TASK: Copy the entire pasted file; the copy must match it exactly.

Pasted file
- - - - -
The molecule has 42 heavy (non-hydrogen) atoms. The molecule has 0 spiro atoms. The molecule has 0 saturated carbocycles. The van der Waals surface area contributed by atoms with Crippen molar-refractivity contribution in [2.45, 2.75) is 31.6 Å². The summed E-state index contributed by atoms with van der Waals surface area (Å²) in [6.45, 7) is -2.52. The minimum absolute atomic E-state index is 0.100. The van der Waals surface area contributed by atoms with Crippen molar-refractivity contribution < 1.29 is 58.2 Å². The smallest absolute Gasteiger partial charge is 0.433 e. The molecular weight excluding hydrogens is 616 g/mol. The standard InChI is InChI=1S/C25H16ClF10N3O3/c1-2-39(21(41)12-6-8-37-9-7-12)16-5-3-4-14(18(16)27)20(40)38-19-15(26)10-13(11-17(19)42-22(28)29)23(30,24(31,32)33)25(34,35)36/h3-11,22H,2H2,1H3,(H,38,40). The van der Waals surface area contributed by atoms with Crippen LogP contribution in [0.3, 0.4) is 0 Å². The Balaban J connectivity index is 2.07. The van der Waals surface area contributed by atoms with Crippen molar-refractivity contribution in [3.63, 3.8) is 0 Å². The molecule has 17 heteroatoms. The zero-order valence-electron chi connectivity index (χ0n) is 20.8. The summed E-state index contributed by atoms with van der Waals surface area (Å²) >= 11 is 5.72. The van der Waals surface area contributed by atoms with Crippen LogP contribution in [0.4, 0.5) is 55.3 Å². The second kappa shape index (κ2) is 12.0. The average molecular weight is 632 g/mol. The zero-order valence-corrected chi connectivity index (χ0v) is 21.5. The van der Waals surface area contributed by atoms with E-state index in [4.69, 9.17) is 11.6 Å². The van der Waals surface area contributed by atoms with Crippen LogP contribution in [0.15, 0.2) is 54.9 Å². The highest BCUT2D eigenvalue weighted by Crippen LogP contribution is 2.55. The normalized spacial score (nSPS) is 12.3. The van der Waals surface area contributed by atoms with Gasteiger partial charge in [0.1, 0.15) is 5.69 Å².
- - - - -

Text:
The molecule has 42 heavy (non-hydrogen) atoms. The molecule has 0 spiro atoms. The molecule has 0 saturated carbocycles. The van der Waals surface area contributed by atoms with Crippen molar-refractivity contribution in [2.45, 2.75) is 31.6 Å². The summed E-state index contributed by atoms with van der Waals surface area (Å²) in [6.45, 7) is -2.52. The minimum absolute atomic E-state index is 0.100. The van der Waals surface area contributed by atoms with Crippen molar-refractivity contribution < 1.29 is 58.2 Å². The smallest absolute Gasteiger partial charge is 0.433 e. The molecular weight excluding hydrogens is 616 g/mol. The standard InChI is InChI=1S/C25H16ClF10N3O3/c1-2-39(21(41)12-6-8-37-9-7-12)16-5-3-4-14(18(16)27)20(40)38-19-15(26)10-13(11-17(19)42-22(28)29)23(30,24(31,32)33)25(34,35)36/h3-11,22H,2H2,1H3,(H,38,40). The van der Waals surface area contributed by atoms with Crippen LogP contribution in [0.3, 0.4) is 0 Å². The Balaban J connectivity index is 2.07. The van der Waals surface area contributed by atoms with Crippen molar-refractivity contribution in [3.63, 3.8) is 0 Å². The molecule has 17 heteroatoms. The zero-order valence-electron chi connectivity index (χ0n) is 20.8. The summed E-state index contributed by atoms with van der Waals surface area (Å²) >= 11 is 5.72. The van der Waals surface area contributed by atoms with Crippen LogP contribution in [0.4, 0.5) is 55.3 Å². The second kappa shape index (κ2) is 12.0. The average molecular weight is 632 g/mol. The zero-order valence-corrected chi connectivity index (χ0v) is 21.5. The van der Waals surface area contributed by atoms with E-state index in [4.69, 9.17) is 11.6 Å². The van der Waals surface area contributed by atoms with Crippen LogP contribution in [0.15, 0.2) is 54.9 Å². The highest BCUT2D eigenvalue weighted by Crippen LogP contribution is 2.55. The normalized spacial score (nSPS) is 12.3. The van der Waals surface area contributed by atoms with Gasteiger partial charge in [0.1, 0.15) is 5.69 Å².